How to Legally Change the Spelling of Your Name

By Tom Streissguth

Legally changing the spelling of your name requires the same steps as changing to a new name; you must file the appropriate forms in the court with jurisdiction over your place of residence. This usually means a county civil court, sometimes also known as a circuit court or district court. For most people with no criminal background, a legal name change is a fairly simple and straightforward process.

Legally changing the spelling of your name requires the same steps as changing to a new name; you must file the appropriate forms in the court with jurisdiction over your place of residence. This usually means a county civil court, sometimes also known as a circuit court or district court. For most people with no criminal background, a legal name change is a fairly simple and straightforward process.

Step 1

Obtain an official application for name change from the clerk of court in the county in which you live. Many states enforce both residency and age requirements on anyone seeking a legal change of spelling or name. In the state of Minnesota, for example, you must be 18 years of age and a resident of the state for at least six months. In all states, a parent or legal guardian must file the application on behalf of a minor.

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Step 2

Fill out the form, which will ask for the correct and complete spelling of your current legal name and the new spelling for which you are applying. Sign your current name and take any required oath before a notary public. If this will also change the spelling of your spouse's or children's names, they must also sign. You may also have to submit to a background and criminal check. Many states require that anyone with a criminal conviction attempting to change his name must report the change to the prosecuting authority, which can object to the change.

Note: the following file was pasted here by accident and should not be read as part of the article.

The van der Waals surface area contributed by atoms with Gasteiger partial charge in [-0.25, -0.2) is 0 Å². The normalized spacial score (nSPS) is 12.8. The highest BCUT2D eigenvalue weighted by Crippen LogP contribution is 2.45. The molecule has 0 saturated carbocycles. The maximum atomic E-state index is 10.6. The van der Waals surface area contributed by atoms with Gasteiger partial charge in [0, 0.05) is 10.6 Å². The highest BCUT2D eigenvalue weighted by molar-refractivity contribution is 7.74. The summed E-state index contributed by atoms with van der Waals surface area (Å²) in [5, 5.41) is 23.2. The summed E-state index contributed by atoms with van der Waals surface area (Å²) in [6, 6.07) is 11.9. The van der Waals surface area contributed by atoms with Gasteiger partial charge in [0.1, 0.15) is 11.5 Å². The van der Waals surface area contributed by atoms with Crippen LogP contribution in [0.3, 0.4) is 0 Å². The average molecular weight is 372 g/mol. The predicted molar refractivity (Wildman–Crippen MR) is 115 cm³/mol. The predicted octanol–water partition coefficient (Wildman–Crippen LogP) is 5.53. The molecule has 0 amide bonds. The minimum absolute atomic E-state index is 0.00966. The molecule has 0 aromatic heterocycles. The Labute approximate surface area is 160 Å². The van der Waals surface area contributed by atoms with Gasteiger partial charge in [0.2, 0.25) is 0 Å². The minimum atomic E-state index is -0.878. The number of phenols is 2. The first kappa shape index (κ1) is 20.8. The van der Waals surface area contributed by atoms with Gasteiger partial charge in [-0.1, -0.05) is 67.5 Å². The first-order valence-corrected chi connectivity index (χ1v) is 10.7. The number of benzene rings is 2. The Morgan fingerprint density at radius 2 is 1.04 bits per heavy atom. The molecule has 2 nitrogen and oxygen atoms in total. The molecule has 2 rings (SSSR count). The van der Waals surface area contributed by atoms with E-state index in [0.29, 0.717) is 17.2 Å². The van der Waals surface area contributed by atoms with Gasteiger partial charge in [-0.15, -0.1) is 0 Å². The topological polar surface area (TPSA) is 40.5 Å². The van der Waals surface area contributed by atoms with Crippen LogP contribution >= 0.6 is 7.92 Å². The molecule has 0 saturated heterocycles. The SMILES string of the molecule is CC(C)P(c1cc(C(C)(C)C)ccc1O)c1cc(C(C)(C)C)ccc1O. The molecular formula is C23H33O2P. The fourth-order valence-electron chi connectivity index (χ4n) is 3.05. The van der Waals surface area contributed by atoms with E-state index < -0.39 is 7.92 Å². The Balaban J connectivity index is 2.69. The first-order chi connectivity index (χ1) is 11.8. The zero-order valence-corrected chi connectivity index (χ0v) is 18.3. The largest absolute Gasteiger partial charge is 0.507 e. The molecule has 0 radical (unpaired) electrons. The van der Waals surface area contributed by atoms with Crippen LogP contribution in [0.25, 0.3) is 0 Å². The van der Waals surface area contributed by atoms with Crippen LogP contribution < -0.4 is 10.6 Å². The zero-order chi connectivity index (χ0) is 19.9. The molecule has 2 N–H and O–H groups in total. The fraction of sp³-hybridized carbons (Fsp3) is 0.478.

Step 3

Fill out a proposed Order that a judge or authorized clerk will sign to make your new spelling legal. Do not mark or fill in any information in spaces designated for the clerk or judge to complete and sign.

Step 4

Bring the form to the clerk of court and pay the filing fee. There may also be copying and certifying fees to pay. You may be able to file the application "in forma pauperis," meaning you are destitute and request that the court waive the fee. The clerk will date-stamp and file the application and enter it into the public record. The court will schedule a hearing that you must attend along with anyone else -- a spouse or children, for example -- affected by the spelling change.

Step 5

Attend the scheduled hearing, at which you will appear before a judge or hearing officer. Take an oath as to your identity, explain the reason for the new spelling of your name and answer any questions from the bench. The judge or hearing officer will then sign the proposed Order and enter it into the record. You may obtain certified copies of the Order from the clerk.

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References

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